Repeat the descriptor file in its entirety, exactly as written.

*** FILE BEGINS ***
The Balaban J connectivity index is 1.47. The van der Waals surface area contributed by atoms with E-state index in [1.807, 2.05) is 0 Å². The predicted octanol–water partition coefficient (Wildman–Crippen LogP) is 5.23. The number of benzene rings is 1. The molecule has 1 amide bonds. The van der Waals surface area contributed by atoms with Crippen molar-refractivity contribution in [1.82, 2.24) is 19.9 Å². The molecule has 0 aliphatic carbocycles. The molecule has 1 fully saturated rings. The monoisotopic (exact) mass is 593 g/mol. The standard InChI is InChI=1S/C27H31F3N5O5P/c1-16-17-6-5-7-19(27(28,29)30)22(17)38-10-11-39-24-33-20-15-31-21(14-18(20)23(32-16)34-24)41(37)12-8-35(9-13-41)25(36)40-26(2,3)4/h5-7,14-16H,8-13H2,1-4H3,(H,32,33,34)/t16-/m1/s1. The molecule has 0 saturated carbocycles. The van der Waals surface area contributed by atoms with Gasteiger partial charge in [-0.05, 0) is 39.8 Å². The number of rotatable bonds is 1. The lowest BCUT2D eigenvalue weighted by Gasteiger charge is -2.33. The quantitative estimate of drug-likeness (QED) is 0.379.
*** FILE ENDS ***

The Balaban J connectivity index is 1.47. The van der Waals surface area contributed by atoms with E-state index in [1.807, 2.05) is 0 Å². The predicted octanol–water partition coefficient (Wildman–Crippen LogP) is 5.23. The number of benzene rings is 1. The molecule has 1 amide bonds. The van der Waals surface area contributed by atoms with Crippen molar-refractivity contribution in [1.82, 2.24) is 19.9 Å². The molecule has 0 aliphatic carbocycles. The molecule has 1 fully saturated rings. The monoisotopic (exact) mass is 593 g/mol. The standard InChI is InChI=1S/C27H31F3N5O5P/c1-16-17-6-5-7-19(27(28,29)30)22(17)38-10-11-39-24-33-20-15-31-21(14-18(20)23(32-16)34-24)41(37)12-8-35(9-13-41)25(36)40-26(2,3)4/h5-7,14-16H,8-13H2,1-4H3,(H,32,33,34)/t16-/m1/s1. The molecule has 0 saturated carbocycles. The van der Waals surface area contributed by atoms with Gasteiger partial charge in [-0.05, 0) is 39.8 Å². The number of rotatable bonds is 1. The lowest BCUT2D eigenvalue weighted by Gasteiger charge is -2.33. The quantitative estimate of drug-likeness (QED) is 0.379.